AMBITIOUS new plans have been unveiled to expand the activities of one of the country’s leading equine welfare charities, near Burnley.
And bosses at Briercliffe-based HAPPA – the Horse and Pony Protection Association – say they are crucial as part of their work to rehabilitate and rehouse hundreds of animals each year.
Proposals include a new visitor centre and an extension to the indoor arena at Shores Hey Farm, as well as an improved isolation and assessment unit.
Equine experts say that by providing a purpose-built isolation bay, with an exclusion zone and washdown facilities, they can prevent the spread of disease at the Halifax Road site.
The new visitor centre would be located where the crew barn now stands. A new reception area and offices would also be created.
Other developments pencilled in as part of a planning application made to Burnley Council include a second-hand tack shop, replacement crew barn, machinery store, garage and upgraded haylage and field shelters. Part of the new indoor arena will provide a heated viewing room, show office and storage, enabling greater freedom during training workshops and open days.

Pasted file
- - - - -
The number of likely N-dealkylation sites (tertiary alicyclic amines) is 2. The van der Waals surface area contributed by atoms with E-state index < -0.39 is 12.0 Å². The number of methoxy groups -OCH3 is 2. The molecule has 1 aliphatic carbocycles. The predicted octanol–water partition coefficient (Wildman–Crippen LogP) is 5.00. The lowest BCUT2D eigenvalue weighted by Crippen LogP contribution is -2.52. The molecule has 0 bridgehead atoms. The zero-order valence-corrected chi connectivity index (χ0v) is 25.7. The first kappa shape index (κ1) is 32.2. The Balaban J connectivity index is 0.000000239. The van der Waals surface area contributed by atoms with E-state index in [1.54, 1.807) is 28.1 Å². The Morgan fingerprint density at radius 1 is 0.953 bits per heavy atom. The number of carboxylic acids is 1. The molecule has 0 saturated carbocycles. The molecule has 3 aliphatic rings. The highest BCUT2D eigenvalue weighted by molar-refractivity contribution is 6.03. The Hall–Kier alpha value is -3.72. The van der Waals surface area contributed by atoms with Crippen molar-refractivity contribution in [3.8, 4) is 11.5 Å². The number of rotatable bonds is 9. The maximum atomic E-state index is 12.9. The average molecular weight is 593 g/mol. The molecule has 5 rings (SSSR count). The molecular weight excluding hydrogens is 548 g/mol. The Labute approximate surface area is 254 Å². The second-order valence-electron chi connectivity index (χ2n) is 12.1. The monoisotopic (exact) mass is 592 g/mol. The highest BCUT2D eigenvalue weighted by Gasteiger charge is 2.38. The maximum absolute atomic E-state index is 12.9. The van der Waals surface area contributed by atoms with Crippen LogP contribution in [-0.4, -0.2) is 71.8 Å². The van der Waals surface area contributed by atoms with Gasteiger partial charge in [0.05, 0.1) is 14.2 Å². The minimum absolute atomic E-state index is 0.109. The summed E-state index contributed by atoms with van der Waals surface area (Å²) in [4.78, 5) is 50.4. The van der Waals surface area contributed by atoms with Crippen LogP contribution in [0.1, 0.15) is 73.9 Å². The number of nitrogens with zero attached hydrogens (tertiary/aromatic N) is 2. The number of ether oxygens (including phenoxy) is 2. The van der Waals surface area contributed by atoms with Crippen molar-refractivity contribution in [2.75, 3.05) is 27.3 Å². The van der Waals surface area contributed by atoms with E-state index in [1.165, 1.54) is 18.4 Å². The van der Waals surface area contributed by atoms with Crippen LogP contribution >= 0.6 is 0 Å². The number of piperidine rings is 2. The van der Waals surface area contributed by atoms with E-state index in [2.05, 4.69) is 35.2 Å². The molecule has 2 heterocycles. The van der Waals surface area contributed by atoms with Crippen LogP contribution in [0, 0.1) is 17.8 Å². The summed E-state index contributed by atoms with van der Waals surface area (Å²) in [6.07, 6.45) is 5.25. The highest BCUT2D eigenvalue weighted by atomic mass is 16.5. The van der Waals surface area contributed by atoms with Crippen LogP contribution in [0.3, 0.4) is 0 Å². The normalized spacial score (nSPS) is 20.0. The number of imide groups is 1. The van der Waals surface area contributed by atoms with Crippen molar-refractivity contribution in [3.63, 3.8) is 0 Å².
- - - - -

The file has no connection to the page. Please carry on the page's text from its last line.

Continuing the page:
Charity chief officer Kay Brandist said in a supporting statement: “The proposed redevelopment of Shores Hey Farm will provide the charity with a first-class facility in which it can operate its rescue and rehabilitation efforts from, while the visitor centre will hopefully lead to an increased trading income which will help secure the long-term future of the charity.”
The charity aims to segregate horses or ponies for up to 21 days, to assess their physical and mental condition but is hampered by lack of space.